My books can be purchased as e-books for only $1.99. If interested, just click here: Books.
Match Play is a golf/suspense novel. Dust of Autumn is a bloody one set in upstate New York. Prairie View is set in South Dakota, with a final scene atop Rattlesnake Butte. Life in the Arbor is a children's book about Rollie Rabbit and his friends (on about a fourth grade level). The Black Widow involves an elaborate extortion scheme. Doggy-Dog World is my memoir. And ES3 is a description of my method for examining English sentence structure.
In case anyone is interested in any of my past posts, an archive list can be found at the bottom of this page.
My newest novel, Happy Valley, can be found here.

Monday, June 12

Tonys 2017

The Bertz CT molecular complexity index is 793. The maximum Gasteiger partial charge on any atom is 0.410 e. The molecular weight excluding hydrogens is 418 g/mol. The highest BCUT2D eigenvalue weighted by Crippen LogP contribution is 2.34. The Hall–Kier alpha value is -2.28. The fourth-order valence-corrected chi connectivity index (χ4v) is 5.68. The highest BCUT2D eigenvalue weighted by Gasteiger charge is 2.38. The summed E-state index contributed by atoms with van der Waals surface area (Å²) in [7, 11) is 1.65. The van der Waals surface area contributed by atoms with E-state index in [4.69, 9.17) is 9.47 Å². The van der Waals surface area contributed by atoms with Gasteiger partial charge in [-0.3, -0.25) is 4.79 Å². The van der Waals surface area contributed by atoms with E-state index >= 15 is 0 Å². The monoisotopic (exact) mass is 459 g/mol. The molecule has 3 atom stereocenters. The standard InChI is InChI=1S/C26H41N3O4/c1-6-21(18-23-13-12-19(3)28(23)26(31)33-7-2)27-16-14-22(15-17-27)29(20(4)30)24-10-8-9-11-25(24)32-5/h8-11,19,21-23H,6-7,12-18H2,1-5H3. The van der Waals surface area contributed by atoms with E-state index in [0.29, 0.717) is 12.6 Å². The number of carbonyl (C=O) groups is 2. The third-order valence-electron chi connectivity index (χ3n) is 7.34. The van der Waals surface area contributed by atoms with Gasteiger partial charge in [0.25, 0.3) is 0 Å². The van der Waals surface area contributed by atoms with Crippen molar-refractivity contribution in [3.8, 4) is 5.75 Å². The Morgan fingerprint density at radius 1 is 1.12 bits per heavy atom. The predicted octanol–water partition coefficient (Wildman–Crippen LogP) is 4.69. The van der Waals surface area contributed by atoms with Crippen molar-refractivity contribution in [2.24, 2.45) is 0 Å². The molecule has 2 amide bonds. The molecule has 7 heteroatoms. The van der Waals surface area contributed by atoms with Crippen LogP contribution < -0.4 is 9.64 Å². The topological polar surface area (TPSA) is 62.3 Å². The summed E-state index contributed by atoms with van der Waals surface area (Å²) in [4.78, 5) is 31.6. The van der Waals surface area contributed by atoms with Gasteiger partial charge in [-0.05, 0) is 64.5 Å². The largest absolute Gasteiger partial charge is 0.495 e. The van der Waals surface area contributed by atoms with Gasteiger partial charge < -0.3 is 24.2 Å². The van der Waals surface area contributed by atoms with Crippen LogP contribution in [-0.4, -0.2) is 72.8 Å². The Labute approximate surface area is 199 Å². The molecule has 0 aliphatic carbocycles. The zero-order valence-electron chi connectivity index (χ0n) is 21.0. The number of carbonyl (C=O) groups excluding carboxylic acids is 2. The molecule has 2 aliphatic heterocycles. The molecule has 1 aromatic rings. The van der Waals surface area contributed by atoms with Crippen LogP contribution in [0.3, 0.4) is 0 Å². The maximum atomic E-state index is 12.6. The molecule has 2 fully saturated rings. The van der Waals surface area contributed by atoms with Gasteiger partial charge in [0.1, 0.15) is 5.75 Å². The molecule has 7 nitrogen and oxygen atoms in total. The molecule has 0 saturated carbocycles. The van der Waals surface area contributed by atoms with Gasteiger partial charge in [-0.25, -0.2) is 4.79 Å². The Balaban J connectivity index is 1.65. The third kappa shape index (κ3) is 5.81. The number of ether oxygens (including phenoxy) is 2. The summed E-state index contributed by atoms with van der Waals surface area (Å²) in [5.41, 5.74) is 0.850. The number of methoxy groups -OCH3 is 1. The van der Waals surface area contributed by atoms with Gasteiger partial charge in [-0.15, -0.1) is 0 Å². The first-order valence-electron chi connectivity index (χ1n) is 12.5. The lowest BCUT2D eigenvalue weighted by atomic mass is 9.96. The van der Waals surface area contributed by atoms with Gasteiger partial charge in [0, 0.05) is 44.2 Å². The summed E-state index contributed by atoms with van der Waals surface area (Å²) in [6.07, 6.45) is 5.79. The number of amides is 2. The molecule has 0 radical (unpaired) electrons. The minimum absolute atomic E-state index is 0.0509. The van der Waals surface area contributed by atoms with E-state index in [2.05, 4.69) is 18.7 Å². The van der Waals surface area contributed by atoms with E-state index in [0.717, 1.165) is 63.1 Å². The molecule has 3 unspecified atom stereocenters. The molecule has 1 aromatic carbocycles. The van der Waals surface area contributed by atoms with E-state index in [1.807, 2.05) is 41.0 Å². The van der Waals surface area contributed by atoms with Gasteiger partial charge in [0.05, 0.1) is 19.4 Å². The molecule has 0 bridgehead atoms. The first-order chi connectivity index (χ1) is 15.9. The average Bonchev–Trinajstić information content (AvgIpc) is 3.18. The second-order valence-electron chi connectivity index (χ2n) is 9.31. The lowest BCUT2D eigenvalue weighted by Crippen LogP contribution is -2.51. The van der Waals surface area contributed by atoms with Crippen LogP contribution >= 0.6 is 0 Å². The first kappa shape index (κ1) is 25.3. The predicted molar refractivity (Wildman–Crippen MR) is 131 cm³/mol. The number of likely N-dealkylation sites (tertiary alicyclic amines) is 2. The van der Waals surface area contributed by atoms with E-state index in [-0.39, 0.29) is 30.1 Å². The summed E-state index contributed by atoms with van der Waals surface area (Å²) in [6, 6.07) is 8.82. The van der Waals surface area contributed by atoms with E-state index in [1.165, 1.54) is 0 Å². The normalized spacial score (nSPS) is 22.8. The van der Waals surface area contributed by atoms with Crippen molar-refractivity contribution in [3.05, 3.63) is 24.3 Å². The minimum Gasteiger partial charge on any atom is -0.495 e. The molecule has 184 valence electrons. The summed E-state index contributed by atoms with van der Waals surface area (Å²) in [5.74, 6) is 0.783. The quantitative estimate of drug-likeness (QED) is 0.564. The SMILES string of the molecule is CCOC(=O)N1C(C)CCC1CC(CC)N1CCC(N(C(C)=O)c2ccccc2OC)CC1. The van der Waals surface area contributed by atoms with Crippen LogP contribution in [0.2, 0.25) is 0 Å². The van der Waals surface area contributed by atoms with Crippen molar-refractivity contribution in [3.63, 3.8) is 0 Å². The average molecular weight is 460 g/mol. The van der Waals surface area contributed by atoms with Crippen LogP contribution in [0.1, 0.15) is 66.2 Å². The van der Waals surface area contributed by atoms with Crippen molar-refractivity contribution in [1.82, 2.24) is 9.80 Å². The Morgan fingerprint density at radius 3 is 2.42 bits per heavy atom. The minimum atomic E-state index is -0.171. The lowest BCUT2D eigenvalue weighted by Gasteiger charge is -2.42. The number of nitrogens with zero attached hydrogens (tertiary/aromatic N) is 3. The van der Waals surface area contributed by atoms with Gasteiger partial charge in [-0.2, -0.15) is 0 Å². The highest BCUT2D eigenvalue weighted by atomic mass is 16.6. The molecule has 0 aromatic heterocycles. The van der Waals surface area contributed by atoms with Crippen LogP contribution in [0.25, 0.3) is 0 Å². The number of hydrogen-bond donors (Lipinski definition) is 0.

“Another opening, another show, another Tony’s the way to go!”  I think I’ve seen every Tony Awards show since we’ve been married.  That would make last night’s my 57th Tony.  And it was as good as it’s ever been.  Of all the awards shows (and there seem to be over a hundred), the Tonys are the classiest, most entertaining of them all.   Kevin Spacey was an adequate host but he couldn’t come up to those hosted by Neil Patrick Harris and Hugh Jackman.  And if last year was the year of Hamilton, 2017 would be the year of Dolly and Evan Hansen.  Bette Midler, looking a few decades younger than she really is, won for her role as Dolly in the winner of the best musical revival, Hello, Dolly.  I think she may have aged another year during her prolonged acceptance speech.  I know I did.  Then there was Ben Platt, who won for his role as Even Hansen in the winner of the best musical Dear Evan Hansen.  Wow!  Simply Wow!  He won me over with his extended, oh so complicated version of “Waving through a Window.”  I’ve always been fascinated by song lyrics.  That doesn’t mean I think more highly of the lyricist than the one who puts those words to music.  Richard Rogers was every bit as important as Oscar Hammerstein.  But the lyrics, ah, the lyrics.   I guess that’s why I’ve spent my entire life writing lyrics that will never be heard by anyone but me.  I guess that’s why I’m such a fan of Stephen Sondheim, who learned the trade at the knee of Oscar Hammerstein.  And now we have Justin Paul and Benj Pasek, who came up with these complicated, very clever lyrics for Dear Evan Hansen.  I hope I live long enough to see this show performed at the Arizona Broadway Theatre.  If you want to taste a few of the best songs from this show, here are the YouTube versions of “Waving Through a Window,” “Only Us,” and “You Will Be Found.”  Again, Wow!
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